Fracture growth in a material is strongly influenced by the presence of inhomogeneities, which deviate crack trajectories from rectilinearity and deeply affect failure. Increasing crack tortuosity is connected to enhancement of fracture toughness, while often a crack may even be stopped when it impinges a void, which releases the stress concentration. Therefore, the determination of crack trajectories is important in the design against failure of materials and mechanical components. The recently developed phase-field approach (AT1 and AT2 models), based on a variational approach to damage localization, is believed to be particularly suited to describe complex crack trajectories. This belief is examined through a comparison between simulations and photoelastic experiments on PMMA plates, which have been designed in a new way, to highlight the effects of notches and circular holes on fracture propagation. The latter is shown to initiate from a notch and to be strongly attracted by voids. When a void is hit, fracture is arrested, unless the void contains a notch on its internal surface, from which a new crack nucleates and propagates. Different mechanical models are tested where fracture initiates and grows (i.) under Mode I compact tension, (ii.) four-point bending and (iii.) a tensile stress indirectly generated during compression of samples containing a circular hole. The experiments show that the fracture propagation may be ‘designed’ to develop in different tortuous paths, involving multiple arrests and secondary nucleation. Simulations performed with an ad hoc implemented version of the AT1 and AT2 phase-field methods (equipped with spectral decomposition, in which a crack is simulated as a highly localized zone of damage accumulation) are shown to be in close agreement with experiments and therefore confirm the validity of the approach and its potentialities for mechanical design.

Failure through crack propagation in components with holes and notches: An experimental assessment of the phase field model

Pietro Lenarda;Marco Paggi;
2022

Abstract

Fracture growth in a material is strongly influenced by the presence of inhomogeneities, which deviate crack trajectories from rectilinearity and deeply affect failure. Increasing crack tortuosity is connected to enhancement of fracture toughness, while often a crack may even be stopped when it impinges a void, which releases the stress concentration. Therefore, the determination of crack trajectories is important in the design against failure of materials and mechanical components. The recently developed phase-field approach (AT1 and AT2 models), based on a variational approach to damage localization, is believed to be particularly suited to describe complex crack trajectories. This belief is examined through a comparison between simulations and photoelastic experiments on PMMA plates, which have been designed in a new way, to highlight the effects of notches and circular holes on fracture propagation. The latter is shown to initiate from a notch and to be strongly attracted by voids. When a void is hit, fracture is arrested, unless the void contains a notch on its internal surface, from which a new crack nucleates and propagates. Different mechanical models are tested where fracture initiates and grows (i.) under Mode I compact tension, (ii.) four-point bending and (iii.) a tensile stress indirectly generated during compression of samples containing a circular hole. The experiments show that the fracture propagation may be ‘designed’ to develop in different tortuous paths, involving multiple arrests and secondary nucleation. Simulations performed with an ad hoc implemented version of the AT1 and AT2 phase-field methods (equipped with spectral decomposition, in which a crack is simulated as a highly localized zone of damage accumulation) are shown to be in close agreement with experiments and therefore confirm the validity of the approach and its potentialities for mechanical design.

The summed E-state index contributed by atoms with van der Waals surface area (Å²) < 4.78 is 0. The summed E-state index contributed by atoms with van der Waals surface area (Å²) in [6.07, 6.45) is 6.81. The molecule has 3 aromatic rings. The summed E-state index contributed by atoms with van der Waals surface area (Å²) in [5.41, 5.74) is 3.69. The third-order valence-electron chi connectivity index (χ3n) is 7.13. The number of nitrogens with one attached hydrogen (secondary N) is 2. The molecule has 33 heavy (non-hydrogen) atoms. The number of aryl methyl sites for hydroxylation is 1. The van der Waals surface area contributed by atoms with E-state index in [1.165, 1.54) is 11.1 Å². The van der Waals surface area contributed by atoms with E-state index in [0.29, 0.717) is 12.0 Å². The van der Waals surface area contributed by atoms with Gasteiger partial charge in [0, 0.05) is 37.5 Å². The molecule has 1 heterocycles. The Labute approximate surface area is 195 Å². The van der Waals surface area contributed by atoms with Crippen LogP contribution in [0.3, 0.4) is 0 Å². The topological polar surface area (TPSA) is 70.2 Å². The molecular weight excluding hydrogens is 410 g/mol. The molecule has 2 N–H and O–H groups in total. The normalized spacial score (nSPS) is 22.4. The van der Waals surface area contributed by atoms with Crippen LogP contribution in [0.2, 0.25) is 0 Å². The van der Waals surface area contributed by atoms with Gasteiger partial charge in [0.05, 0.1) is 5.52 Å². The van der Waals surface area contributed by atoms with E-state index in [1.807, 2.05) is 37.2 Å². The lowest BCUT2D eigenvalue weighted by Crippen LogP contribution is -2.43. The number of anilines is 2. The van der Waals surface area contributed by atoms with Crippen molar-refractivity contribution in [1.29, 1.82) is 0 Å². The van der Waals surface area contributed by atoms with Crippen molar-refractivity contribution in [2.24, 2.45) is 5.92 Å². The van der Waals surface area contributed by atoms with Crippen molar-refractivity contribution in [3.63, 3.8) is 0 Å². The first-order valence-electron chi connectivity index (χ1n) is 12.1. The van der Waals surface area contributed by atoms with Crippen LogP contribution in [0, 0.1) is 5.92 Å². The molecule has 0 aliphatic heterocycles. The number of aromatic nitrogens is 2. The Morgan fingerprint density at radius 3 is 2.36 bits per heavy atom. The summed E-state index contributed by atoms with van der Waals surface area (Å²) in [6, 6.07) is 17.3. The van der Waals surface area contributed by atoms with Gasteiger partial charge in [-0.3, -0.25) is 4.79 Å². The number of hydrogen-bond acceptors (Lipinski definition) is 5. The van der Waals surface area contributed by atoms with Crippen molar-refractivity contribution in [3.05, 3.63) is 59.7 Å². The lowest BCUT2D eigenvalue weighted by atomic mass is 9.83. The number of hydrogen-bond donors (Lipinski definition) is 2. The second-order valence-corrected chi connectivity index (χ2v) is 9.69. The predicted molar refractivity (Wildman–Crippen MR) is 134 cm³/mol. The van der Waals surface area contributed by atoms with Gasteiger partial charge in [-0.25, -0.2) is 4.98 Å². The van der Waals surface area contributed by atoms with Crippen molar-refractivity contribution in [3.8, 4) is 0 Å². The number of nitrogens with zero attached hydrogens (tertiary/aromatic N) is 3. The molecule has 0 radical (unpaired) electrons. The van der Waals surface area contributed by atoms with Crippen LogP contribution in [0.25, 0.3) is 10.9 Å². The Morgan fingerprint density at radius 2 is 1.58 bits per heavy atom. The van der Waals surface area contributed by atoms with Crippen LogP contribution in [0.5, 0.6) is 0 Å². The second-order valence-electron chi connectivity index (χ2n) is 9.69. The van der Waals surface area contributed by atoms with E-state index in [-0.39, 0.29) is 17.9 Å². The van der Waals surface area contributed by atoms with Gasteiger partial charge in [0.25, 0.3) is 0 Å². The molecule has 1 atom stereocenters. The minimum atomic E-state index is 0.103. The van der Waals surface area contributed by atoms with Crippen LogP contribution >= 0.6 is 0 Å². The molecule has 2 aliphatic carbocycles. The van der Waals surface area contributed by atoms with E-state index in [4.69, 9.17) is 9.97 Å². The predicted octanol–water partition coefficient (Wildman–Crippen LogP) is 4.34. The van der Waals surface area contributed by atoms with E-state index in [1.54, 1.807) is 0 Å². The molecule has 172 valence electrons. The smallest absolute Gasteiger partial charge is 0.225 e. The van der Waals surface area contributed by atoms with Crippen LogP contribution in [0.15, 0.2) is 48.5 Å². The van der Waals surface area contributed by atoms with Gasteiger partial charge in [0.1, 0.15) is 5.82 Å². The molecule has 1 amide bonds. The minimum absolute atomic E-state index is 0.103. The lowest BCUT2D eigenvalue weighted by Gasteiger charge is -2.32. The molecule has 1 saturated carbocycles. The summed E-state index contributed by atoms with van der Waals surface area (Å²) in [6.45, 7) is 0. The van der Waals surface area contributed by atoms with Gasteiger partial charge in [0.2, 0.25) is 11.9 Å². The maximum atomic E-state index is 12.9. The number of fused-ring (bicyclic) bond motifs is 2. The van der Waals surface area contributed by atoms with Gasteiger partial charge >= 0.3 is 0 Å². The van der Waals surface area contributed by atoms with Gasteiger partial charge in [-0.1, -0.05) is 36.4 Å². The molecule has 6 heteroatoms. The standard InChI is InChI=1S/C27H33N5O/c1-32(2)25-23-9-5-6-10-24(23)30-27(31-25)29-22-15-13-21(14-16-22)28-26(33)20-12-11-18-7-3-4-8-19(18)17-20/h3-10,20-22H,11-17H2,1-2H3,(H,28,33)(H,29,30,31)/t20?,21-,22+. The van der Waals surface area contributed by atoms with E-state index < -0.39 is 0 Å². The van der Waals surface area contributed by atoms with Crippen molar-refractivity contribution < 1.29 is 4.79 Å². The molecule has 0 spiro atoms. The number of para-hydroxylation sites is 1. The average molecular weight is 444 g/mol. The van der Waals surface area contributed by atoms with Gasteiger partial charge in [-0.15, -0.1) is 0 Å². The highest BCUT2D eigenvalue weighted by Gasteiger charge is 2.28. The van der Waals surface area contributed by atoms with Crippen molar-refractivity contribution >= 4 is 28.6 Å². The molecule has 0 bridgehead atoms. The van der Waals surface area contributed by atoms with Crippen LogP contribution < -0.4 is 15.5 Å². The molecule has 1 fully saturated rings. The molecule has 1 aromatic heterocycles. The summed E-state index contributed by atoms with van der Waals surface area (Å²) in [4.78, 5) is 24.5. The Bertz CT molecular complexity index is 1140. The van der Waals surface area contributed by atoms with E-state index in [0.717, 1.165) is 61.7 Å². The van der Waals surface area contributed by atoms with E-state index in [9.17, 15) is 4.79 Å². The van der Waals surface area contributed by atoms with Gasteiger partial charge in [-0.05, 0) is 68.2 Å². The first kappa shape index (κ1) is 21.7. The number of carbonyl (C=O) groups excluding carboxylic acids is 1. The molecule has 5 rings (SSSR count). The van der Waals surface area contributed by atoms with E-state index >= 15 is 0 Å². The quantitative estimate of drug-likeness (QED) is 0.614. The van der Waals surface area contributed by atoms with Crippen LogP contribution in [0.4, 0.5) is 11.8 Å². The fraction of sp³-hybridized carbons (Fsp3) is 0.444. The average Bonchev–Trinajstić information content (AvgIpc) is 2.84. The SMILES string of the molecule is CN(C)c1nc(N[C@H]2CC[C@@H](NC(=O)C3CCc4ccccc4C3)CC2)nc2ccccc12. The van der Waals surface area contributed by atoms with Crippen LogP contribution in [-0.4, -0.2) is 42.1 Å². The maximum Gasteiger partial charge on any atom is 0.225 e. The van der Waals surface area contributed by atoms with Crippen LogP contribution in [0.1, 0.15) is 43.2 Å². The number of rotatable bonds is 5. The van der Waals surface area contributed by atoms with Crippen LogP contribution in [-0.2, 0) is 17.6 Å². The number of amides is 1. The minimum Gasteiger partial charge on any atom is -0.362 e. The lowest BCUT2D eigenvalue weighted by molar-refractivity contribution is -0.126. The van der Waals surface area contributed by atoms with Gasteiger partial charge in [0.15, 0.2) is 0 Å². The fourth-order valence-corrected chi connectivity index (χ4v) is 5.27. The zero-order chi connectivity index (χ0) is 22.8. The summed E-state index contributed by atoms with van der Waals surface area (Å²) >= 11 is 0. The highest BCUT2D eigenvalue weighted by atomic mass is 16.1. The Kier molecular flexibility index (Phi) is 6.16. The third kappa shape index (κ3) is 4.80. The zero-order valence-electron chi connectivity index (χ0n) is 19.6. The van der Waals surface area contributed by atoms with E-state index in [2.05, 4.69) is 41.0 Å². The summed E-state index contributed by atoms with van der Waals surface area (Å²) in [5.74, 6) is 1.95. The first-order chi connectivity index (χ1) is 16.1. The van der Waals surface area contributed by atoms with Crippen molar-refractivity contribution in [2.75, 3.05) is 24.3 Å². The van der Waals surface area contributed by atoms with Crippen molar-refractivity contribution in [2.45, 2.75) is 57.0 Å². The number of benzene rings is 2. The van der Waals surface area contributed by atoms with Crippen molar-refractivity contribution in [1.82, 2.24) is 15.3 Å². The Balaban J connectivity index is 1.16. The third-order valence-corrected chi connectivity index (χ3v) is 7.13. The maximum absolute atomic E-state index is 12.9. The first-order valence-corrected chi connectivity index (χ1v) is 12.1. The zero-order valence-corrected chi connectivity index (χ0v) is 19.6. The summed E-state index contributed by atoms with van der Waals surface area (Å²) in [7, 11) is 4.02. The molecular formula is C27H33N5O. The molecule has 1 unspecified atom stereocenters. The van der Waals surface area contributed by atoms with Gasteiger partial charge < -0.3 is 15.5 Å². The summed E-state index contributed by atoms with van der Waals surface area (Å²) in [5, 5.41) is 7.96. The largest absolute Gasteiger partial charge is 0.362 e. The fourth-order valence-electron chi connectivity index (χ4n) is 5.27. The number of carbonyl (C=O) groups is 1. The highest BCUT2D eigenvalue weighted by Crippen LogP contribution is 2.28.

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Utilizza questo identificativo per citare o creare un link a questo documento: http://hdl.handle.net/20.500.11771/21458
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